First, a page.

The False Link: Income Inequality and Low Taxes

Friday, 05 Apr 2013 08:03 AM

By Jacob Wolinsky

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In an earlier post, I stated that President Barack Obama’s desire to raise taxes is for reasons of fairness not for economic reasons. A colleague agreed that Obama’s language seemed punitive, but thought that the reasoning was good. He noted that raising taxes for the rich reduces income inequality. With the rise of populist groups like Occupy Wall Street, there has been an effort to separate the ‘1 percent’ of Americans from the other ‘99 percent.’

I knew that my colleague had some data to back him up. There are different ways to calculate income inequality. However, a common one is the annual U.S. income share of the top income earners, well use the now famous 1 percent.

The argument goes that President Ronald Reagan gave a massive tax cut to the rich in 1981, which started this trend. From 1981 to 2007 the annual income share for the 1 percent went from 10 percent to 23.5 percent, according to a study from University of California, Berkeley.

In 1993, President Bill Clinton raised taxes in an effort to reduce the deficit. The move raised taxes on the wealthiest 1.2 percent of taxpayers, while also cutting taxes on over 15 million low-income earners. What happened? Not only did income inequality increase, it skyrocketed. In fact, income inequality started to increase when President George H.W. Bush increased taxes.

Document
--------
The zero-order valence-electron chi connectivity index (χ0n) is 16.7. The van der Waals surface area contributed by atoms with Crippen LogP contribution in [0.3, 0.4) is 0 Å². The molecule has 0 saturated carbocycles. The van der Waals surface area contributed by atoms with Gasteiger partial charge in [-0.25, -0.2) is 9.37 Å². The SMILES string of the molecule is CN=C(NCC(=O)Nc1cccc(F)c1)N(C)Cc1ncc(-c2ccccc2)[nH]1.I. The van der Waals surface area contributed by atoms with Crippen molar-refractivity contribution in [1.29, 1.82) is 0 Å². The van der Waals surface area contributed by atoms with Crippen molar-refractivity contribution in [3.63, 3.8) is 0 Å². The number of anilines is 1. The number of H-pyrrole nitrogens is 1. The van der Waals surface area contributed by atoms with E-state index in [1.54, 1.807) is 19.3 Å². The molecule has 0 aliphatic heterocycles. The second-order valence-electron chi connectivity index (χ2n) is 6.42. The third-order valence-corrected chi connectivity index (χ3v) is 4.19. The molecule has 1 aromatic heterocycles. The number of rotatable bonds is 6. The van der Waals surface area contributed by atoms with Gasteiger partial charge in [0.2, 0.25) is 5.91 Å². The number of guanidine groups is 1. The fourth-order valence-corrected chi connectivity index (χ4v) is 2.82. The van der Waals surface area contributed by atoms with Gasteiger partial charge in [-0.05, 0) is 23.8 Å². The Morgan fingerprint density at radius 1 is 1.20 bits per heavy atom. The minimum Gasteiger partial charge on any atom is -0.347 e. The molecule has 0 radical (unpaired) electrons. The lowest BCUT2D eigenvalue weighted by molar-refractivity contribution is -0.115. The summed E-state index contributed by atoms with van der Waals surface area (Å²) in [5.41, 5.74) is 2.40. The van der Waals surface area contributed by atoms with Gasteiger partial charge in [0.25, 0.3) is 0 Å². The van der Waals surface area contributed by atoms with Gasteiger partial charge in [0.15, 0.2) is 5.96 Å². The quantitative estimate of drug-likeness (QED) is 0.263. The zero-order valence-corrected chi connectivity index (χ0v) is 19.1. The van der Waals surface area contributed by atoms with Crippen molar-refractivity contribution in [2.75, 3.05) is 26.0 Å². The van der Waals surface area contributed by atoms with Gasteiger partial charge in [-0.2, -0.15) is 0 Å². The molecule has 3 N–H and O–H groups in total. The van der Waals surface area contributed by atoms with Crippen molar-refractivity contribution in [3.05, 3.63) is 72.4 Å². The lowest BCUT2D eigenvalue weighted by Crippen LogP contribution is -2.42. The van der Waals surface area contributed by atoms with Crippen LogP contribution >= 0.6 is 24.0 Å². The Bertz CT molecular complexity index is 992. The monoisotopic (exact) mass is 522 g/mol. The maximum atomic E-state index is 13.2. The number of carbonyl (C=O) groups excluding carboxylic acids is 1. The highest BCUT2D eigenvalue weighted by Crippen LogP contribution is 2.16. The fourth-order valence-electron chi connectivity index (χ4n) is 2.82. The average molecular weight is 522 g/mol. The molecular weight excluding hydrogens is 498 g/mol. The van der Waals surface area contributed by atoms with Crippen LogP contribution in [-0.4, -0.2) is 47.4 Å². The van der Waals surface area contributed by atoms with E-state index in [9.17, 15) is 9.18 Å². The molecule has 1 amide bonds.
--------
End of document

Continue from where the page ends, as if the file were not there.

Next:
President John F. Kennedy drastically cut taxes for the top income earners. Income inequality did not increase, but remained mostly stagnant for over 15 years until around 1980. Liberal propagandists like to start measuring income inequality starting from around 1980. Why? Because they can claim a false link between lowering taxes for the rich and rising income inequality.

However, starting from 1964, there were 16 years when taxes were slashed, and inequality stayed the same, and 10 years, from 1990 to 2000, when taxes increased and so did inequality. That means from 1964 to 2008 (44 years), the link between taxes and inequality was proven false for 26 of those years.

Clearly, this is a complex issue, but it seems unlikely that milking the rich is the sole answer to income inequality.

Why did the trend start in 1980? That is the same time period in which U.S. manufacturing started to decline. The rich started to produce cheap clothing in China and sell it at a premium in America. This trend accelerated in the 1990s and 2000s, as China joined the World Trade Organization and started to become a world player.

Why does Obama so badly want to raise taxes on anyone making over $250,000? It could be punitive, as discussed in a previous column, it could be another reason, but it certainly has nothing to do with inequality.

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